Reform #1: Require Disclosure of Subsidy Spending and Company Compliance
You can't evaluate what you can't see
In most states and cities, it's very difficult to access information about how subsidy money is spent or what taxpayers are getting in return. This is for two reasons: First, many jurisdictions don't follow up after granting subsidies to calculate the total cost of tax breaks and monitor whether companies are complying with subsidy commitments. Second, even when such information exists, it is not typically in a format or location that is easily accessible by the public.
Without this basic information, it is impossible to evaluate whether subsidized companies are living up to their promises and whether subsidies are effective in promoting economic development that positively impacts communities. The solution is better collection and availability of information on which companies receive subsidies, how much they get, what benefits they have promised to produce, and whether outcomes match expectations.
Disclosure is annual, company-specific reporting of public costs (subsidies received) and public benefits (jobs created, wages, etc.) relating to economic development deals. Disclosure of overall job creation (and destruction) and a company's ongoing performance – combined with greater public participation -- can help states and cities better judge deals and avoid wasting precious resources.
State laws requiring annual deal-specific disclosure are the best way to get a handle on subsidy use and company compliance. This type of law reveals the basic information of how money is spent on development deals. Each year, states must produce a public, company-specific report laying out the costs and benefits of every deal. State must also devise a mechanism for reporting that information to the public in a timely and accessible format.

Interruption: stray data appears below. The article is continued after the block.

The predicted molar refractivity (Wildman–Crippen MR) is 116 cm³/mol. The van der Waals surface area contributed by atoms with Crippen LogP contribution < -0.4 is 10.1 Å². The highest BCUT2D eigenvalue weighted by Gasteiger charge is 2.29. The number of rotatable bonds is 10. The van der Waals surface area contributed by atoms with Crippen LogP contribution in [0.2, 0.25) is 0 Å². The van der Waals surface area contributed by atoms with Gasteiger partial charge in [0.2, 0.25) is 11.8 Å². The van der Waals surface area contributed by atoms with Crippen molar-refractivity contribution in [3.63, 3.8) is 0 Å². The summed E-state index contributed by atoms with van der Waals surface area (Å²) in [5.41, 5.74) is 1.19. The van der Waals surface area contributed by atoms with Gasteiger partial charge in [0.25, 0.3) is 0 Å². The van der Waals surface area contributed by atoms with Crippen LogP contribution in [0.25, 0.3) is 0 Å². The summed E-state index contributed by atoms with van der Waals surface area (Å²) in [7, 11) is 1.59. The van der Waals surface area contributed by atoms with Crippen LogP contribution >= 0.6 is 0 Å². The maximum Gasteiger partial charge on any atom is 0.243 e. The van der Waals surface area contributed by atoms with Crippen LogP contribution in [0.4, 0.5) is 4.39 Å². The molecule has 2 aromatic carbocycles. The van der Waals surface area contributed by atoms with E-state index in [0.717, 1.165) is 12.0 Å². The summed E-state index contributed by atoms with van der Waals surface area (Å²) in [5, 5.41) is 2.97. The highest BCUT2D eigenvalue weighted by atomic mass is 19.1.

Government officials and the public can then use the information collected under disclosure laws – information known as "disclosure data" – to evaluate the real-world impact of both individual projects and subsidy programs as a whole. Disclosure data provide information on whether companies are providing the benefits they promised, and at what cost to taxpayers. A strong disclosure law provides data that:
- names the company that got the subsidy and the agency and/or program that was the source of the subsidy;
- provides the dollar amount the company received and the date;
- reports the number of jobs created and/or retained;
- reports on the quality of those jobs, including wages, healthcare, and full-time vs. part-time positions;
- is collected in a central place and published (preferably on the Web) in a form that enables citizens to readily analyze deals or programs; and
- is updated and released at least annually.
With this information, we can see whether companies are in compliance with the agreements they signed, and find out if the government agencies administering the subsidies are doing anything to penalize noncompliant recipients. We can also see what our money has bought us – whether subsidies are promoting economic development that is benefiting community residents.
About three dozen states have some form of company-specific online disclosure. For a detailed analysis of state subsidy practices and links to state disclosure websites, see the January 2014 Good Jobs First report Show Us the Subsidized Jobs and its online appendices here.